Awesome Automotive Technology Coming In 2015
by Steve Dearborn
It was right around 2005 when GPS went from a unique, high-tech feature in new cars to something TomTom, Garmin, and Magellan began mass producing. The Natural Resource Defense Council declared hybrid vehicles "mainstream" in 2010 after a decade of being an expensive imported anomaly.
The technology of 2015 automobiles is certain to pique the interest of car aficionados, as well as individuals who need a little computer assistance with certain aspects of driving.
The Toyota Prius is widely regarded as the hybrid that took the technology mainstream. Now the company is about to do the same thing with hydrogen-powered cars in 2015.
The Toyota FCV was introduced to America at the Consumer Electronics Show (CES) in Las Vegas this past January. The fuel cell stores hydrogen which reacts with atmospheric oxygen to produce electricity that powers the engine. The only remaining gas emitted from the exhaust is water vapor, making the FVC the most eco-friendly car in the world.
Of course such technology will come with drawbacks. There are currently only 10 fueling stations for hydrogen vehicles in the entire U.S., according to Automotive News. California, the state Toyota chose to debut the FCV next summer, has already earmarked $200 million to build 20 hydrogen stations by the end of next year. The state also enacted legislation approving construction of at least 80 more stations by 2024.
The $69,000 price tag on the vehicle also presents a challenge. The company said it will rely on leasing until subsidy programs are ironed out in Washington D.C.
Speed Camera Assistant
Traffic cameras are regular subjects of lawsuits across the country. The U.S. Fourth Circuit Court of Appeals ruled in January that speed cameras in Maryland did not violate the Due Process clause of the Fourteenth Amendment. The Missouri Supreme Court will decide this year whether or not red light cameras violate Constitutional protections. Hyundai, meanwhile, has taken matters into its own hands.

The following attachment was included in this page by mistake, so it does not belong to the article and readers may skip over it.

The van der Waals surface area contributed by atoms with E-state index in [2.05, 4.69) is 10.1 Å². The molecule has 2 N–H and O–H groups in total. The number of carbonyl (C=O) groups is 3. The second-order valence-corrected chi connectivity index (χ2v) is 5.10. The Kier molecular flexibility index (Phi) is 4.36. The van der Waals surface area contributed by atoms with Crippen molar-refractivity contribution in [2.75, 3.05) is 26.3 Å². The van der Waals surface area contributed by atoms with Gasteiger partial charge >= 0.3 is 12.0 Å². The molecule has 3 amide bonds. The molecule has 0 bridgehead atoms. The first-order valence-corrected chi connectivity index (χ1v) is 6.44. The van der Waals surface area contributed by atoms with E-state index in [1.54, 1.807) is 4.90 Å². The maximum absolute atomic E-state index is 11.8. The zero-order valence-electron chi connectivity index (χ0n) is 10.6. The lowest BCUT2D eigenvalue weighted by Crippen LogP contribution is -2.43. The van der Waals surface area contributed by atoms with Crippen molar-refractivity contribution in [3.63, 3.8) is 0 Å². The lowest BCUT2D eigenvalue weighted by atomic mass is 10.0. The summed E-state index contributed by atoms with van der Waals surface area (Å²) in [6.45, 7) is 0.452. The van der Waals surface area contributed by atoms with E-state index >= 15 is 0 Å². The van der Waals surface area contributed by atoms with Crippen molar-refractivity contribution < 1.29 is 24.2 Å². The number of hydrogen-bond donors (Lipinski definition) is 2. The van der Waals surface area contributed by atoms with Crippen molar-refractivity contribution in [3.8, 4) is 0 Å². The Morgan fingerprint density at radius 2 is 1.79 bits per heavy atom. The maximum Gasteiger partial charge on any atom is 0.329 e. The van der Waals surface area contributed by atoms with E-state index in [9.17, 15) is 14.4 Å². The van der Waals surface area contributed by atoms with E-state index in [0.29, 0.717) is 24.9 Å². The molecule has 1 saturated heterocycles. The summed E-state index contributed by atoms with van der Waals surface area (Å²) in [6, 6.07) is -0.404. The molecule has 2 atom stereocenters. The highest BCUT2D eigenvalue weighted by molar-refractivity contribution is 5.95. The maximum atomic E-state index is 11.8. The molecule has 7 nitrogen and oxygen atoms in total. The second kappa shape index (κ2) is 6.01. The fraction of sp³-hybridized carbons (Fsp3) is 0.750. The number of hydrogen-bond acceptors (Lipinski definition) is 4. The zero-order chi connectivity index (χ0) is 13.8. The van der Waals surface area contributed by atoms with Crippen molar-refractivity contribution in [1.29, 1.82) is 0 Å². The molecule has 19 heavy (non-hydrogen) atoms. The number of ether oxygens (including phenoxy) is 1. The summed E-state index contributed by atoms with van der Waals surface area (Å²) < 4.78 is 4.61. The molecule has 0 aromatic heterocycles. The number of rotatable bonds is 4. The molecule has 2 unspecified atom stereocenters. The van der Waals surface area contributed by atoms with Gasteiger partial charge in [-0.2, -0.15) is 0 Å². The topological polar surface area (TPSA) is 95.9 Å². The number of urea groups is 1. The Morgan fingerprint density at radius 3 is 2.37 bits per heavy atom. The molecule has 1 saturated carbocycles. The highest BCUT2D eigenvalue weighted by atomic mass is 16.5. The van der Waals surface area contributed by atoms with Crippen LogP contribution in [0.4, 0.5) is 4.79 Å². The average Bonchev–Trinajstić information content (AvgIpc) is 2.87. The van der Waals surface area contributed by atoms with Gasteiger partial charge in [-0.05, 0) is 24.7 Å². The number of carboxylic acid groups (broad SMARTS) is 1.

The 2015 Genesis has a digital map of every speed camera and recognizes when you are within a half mile of one. It's not clear how Hyundai got all the speed camera locations, but more than likely it uses the database of SCDB.info. The car warns drivers first so they can slow down. But if the vehicle is still exceeding the speed limit as the camera gets closer, the GPS and Automatic Emergency Braking (AEB) system of the Genesis will slow the car down for you.
The speed camera assistant was apparently a late addition. ExtremeTech.com named the Genesis its best tech midsize car in April, but made no mention of the technology.
Cruise More Controlled
When researching new cars, one of the more popular features coveted by those who drive long distances is cruise control. But now a company has taken the technology to a whole other level.
Cruise Automation Incorporated is currently accepting pre-orders for its Cruise RP-1. This $10,000 system is a toned-down version of driverless technology meant solely for highway driving. One press of the "cruise" button and the system take controls of steering, braking, and accelerating. It uses a combination of radar, cameras, and GPS to gather information on road conditions and other vehicles to keep you safe.
Kyle Vogt, the company's CEO, told Mashable that the RP-1 has only been tested on the Audi A4 and F4, but the goal is to make it work on any late-model vehicle. The RP-1 will debut in California next year, after the state irons out its regulations for autonomous vehicle technology.